There was a beguiling translucency to her approach that was anything but simple. This was echoed in her playful account of Jörg Widmann’s modern take on the piece, Sonatina facile. Uchida seemed to channel Mozart the precocious boy genius, who couldn’t resist gleefully going off-piste every few bars. She beautifully captured the allegro’s extemporary spirit, the submerged textures of the slow motion andante and the rondo’s petulant discord.
Inspired by an ETA Hoffmann character, Schumann’s Kreisleriana alternates between dynamic extremes – great torrents of notes one movement, something more enigmatic the next, especially the quirky finale. While Uchida is master of the quiet and distilled, she often misses the big dramatic moments and didn’t quite knit all the themes into a unifying whole.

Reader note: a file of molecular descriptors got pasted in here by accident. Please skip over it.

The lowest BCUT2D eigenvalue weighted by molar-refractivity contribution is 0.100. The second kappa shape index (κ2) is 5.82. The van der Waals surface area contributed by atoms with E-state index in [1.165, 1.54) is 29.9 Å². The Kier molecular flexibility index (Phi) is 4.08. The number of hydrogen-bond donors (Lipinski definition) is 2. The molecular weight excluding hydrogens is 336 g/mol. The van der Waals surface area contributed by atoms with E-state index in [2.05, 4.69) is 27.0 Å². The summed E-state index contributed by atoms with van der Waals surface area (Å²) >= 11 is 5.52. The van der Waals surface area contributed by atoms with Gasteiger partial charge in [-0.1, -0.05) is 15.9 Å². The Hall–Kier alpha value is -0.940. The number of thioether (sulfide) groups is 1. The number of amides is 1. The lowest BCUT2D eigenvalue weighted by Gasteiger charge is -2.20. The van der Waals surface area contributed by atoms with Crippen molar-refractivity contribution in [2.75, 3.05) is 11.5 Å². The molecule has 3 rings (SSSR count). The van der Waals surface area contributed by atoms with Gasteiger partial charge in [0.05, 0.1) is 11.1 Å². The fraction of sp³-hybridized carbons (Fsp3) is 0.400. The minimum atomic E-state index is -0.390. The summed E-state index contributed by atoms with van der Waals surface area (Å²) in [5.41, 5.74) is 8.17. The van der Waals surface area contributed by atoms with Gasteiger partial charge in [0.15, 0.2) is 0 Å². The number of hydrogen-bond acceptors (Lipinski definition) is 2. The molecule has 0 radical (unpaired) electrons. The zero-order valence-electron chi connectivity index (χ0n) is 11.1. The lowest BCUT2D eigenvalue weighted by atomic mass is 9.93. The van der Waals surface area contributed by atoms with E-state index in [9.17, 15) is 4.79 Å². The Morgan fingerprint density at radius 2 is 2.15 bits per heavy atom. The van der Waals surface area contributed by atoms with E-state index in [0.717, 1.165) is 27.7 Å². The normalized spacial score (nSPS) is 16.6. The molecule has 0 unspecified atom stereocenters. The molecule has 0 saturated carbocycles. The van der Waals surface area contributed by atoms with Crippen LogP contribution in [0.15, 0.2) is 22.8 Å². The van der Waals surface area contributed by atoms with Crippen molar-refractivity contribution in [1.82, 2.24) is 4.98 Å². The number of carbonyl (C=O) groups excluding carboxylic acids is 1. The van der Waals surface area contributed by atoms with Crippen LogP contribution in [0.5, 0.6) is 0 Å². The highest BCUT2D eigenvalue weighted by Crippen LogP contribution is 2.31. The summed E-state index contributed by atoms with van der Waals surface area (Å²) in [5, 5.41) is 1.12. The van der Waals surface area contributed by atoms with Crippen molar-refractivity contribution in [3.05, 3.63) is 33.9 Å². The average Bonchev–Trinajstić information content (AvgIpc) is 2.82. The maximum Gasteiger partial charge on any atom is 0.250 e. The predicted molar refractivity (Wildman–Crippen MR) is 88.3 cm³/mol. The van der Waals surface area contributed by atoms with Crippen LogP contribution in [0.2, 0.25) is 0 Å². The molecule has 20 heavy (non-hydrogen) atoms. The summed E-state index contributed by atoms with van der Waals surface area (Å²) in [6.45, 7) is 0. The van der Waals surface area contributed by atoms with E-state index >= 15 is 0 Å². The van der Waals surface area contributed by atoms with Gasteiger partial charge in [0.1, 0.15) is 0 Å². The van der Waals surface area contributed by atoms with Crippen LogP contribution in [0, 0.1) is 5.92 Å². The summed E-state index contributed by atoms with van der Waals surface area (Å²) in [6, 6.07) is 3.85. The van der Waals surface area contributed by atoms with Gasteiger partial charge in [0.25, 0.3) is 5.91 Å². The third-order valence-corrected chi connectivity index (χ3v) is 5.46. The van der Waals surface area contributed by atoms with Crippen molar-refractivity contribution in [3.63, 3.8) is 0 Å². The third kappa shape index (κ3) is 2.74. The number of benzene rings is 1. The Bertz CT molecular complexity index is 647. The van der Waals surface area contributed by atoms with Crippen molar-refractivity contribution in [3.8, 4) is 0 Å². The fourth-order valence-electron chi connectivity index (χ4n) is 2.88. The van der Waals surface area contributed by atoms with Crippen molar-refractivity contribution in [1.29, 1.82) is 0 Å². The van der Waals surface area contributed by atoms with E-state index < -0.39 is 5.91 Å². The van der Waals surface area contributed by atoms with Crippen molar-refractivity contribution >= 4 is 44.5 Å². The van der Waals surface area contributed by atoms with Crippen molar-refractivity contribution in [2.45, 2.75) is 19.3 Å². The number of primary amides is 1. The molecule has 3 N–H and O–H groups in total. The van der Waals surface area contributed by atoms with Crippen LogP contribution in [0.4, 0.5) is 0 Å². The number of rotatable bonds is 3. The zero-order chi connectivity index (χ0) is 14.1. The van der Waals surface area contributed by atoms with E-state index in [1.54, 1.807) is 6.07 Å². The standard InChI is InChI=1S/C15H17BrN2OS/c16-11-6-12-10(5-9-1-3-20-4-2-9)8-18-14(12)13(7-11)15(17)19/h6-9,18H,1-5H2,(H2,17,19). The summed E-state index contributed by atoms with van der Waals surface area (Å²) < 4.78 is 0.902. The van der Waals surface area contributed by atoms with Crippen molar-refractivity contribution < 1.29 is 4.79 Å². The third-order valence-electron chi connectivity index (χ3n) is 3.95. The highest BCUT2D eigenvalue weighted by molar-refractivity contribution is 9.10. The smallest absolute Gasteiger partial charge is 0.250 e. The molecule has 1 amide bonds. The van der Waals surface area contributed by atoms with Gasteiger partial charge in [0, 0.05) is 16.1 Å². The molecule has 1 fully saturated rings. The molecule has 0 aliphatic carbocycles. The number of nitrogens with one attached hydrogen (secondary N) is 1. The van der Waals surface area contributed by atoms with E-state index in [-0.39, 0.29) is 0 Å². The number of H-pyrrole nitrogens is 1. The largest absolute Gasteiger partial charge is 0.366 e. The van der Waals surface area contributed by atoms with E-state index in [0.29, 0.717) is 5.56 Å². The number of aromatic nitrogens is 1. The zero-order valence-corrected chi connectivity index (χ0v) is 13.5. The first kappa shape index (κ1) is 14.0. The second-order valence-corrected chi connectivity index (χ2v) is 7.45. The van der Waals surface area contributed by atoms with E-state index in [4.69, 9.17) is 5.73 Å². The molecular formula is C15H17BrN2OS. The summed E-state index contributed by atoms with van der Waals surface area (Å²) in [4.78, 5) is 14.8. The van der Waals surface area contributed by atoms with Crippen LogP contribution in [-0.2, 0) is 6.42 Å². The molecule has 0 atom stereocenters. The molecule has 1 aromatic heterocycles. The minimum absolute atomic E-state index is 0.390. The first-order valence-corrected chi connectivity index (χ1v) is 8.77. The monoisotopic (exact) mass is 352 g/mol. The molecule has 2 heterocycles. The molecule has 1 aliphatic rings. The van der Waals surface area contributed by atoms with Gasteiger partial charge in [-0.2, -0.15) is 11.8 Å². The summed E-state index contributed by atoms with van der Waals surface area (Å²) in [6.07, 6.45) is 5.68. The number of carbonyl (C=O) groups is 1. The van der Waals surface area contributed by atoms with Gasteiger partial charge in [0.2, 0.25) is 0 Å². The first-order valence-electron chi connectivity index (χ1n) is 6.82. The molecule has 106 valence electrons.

She had more sparkle in the Fantasy in C major Op17 with its big rippling themes and sense of grandeur. Schumann’s experiments with tone and structure were ahead of his time and although Uchida struggled to deliver this full dynamic spectrum, her iridescent textures in the intricate last movement were sensational.